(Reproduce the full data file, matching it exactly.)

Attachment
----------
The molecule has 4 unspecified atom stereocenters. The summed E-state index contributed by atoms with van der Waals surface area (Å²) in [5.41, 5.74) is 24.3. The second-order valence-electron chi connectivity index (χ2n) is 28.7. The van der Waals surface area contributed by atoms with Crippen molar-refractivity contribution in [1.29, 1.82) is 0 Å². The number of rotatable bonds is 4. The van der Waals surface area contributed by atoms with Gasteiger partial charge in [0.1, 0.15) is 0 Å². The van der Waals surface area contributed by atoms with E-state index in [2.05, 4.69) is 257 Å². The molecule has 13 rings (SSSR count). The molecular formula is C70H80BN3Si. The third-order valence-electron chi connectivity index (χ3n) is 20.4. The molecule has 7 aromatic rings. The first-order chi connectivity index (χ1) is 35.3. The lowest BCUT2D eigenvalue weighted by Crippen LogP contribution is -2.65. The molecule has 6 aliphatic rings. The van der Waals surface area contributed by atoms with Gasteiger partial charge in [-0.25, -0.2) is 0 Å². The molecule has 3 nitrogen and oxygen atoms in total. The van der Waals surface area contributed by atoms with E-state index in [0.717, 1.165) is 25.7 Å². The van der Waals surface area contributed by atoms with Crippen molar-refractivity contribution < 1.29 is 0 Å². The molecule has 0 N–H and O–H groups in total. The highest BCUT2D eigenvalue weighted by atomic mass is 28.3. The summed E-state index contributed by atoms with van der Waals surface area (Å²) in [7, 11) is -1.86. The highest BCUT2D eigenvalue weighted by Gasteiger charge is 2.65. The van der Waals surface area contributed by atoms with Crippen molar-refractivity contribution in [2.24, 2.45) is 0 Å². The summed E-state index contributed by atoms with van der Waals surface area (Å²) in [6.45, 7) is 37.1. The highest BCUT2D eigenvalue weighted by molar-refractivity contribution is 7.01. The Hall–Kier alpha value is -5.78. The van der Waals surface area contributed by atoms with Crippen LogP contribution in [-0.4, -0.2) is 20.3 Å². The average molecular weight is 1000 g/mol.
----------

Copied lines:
The molecule has 4 unspecified atom stereocenters. The summed E-state index contributed by atoms with van der Waals surface area (Å²) in [5.41, 5.74) is 24.3. The second-order valence-electron chi connectivity index (χ2n) is 28.7. The van der Waals surface area contributed by atoms with Crippen molar-refractivity contribution in [1.29, 1.82) is 0 Å². The number of rotatable bonds is 4. The van der Waals surface area contributed by atoms with Gasteiger partial charge in [0.1, 0.15) is 0 Å². The van der Waals surface area contributed by atoms with E-state index in [2.05, 4.69) is 257 Å². The molecule has 13 rings (SSSR count). The molecular formula is C70H80BN3Si. The third-order valence-electron chi connectivity index (χ3n) is 20.4. The molecule has 7 aromatic rings. The first-order chi connectivity index (χ1) is 35.3. The lowest BCUT2D eigenvalue weighted by Crippen LogP contribution is -2.65. The molecule has 6 aliphatic rings. The van der Waals surface area contributed by atoms with Gasteiger partial charge in [-0.25, -0.2) is 0 Å². The molecule has 3 nitrogen and oxygen atoms in total. The van der Waals surface area contributed by atoms with E-state index in [0.717, 1.165) is 25.7 Å². The van der Waals surface area contributed by atoms with Crippen molar-refractivity contribution < 1.29 is 0 Å². The molecule has 0 N–H and O–H groups in total. The highest BCUT2D eigenvalue weighted by atomic mass is 28.3. The summed E-state index contributed by atoms with van der Waals surface area (Å²) in [7, 11) is -1.86. The highest BCUT2D eigenvalue weighted by Gasteiger charge is 2.65. The van der Waals surface area contributed by atoms with Crippen molar-refractivity contribution in [2.24, 2.45) is 0 Å². The summed E-state index contributed by atoms with van der Waals surface area (Å²) in [6.45, 7) is 37.1. The highest BCUT2D eigenvalue weighted by molar-refractivity contribution is 7.01. The Hall–Kier alpha value is -5.78. The van der Waals surface area contributed by atoms with Crippen LogP contribution in [-0.4, -0.2) is 20.3 Å². The average molecular weight is 1000 g/mol.